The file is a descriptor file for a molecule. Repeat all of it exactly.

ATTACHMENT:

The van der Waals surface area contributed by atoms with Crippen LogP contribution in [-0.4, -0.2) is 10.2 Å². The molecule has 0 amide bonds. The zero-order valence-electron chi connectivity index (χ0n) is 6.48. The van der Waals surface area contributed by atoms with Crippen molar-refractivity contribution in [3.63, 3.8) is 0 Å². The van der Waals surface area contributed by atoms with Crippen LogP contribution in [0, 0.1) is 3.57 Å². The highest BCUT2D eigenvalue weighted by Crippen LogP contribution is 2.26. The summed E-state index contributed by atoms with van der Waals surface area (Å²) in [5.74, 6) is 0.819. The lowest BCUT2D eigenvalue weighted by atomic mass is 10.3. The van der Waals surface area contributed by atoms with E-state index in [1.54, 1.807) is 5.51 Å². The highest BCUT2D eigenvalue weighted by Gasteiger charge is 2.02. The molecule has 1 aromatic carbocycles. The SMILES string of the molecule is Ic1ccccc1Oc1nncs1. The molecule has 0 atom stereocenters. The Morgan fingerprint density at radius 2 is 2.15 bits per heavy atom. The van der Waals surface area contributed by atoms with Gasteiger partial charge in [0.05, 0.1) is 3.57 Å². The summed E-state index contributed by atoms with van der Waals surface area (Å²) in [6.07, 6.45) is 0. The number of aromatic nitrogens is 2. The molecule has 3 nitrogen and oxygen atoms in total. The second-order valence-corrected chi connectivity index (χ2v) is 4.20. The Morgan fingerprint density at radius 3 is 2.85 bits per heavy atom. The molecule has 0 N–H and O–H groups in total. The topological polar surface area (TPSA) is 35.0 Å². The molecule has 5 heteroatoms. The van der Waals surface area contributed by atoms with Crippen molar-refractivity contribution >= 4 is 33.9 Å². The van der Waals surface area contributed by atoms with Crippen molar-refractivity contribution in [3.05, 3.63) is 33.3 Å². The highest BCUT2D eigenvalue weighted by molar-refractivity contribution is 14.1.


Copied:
The van der Waals surface area contributed by atoms with Crippen LogP contribution in [-0.4, -0.2) is 10.2 Å². The molecule has 0 amide bonds. The zero-order valence-electron chi connectivity index (χ0n) is 6.48. The van der Waals surface area contributed by atoms with Crippen molar-refractivity contribution in [3.63, 3.8) is 0 Å². The van der Waals surface area contributed by atoms with Crippen LogP contribution in [0, 0.1) is 3.57 Å². The highest BCUT2D eigenvalue weighted by Crippen LogP contribution is 2.26. The summed E-state index contributed by atoms with van der Waals surface area (Å²) in [5.74, 6) is 0.819. The lowest BCUT2D eigenvalue weighted by atomic mass is 10.3. The van der Waals surface area contributed by atoms with E-state index in [1.54, 1.807) is 5.51 Å². The highest BCUT2D eigenvalue weighted by Gasteiger charge is 2.02. The molecule has 1 aromatic carbocycles. The SMILES string of the molecule is Ic1ccccc1Oc1nncs1. The molecule has 0 atom stereocenters. The Morgan fingerprint density at radius 2 is 2.15 bits per heavy atom. The van der Waals surface area contributed by atoms with Gasteiger partial charge in [0.05, 0.1) is 3.57 Å². The summed E-state index contributed by atoms with van der Waals surface area (Å²) in [6.07, 6.45) is 0. The number of aromatic nitrogens is 2. The molecule has 3 nitrogen and oxygen atoms in total. The second-order valence-corrected chi connectivity index (χ2v) is 4.20. The Morgan fingerprint density at radius 3 is 2.85 bits per heavy atom. The molecule has 0 N–H and O–H groups in total. The topological polar surface area (TPSA) is 35.0 Å². The molecule has 5 heteroatoms. The van der Waals surface area contributed by atoms with Crippen molar-refractivity contribution >= 4 is 33.9 Å². The van der Waals surface area contributed by atoms with Crippen molar-refractivity contribution in [3.05, 3.63) is 33.3 Å². The highest BCUT2D eigenvalue weighted by molar-refractivity contribution is 14.1.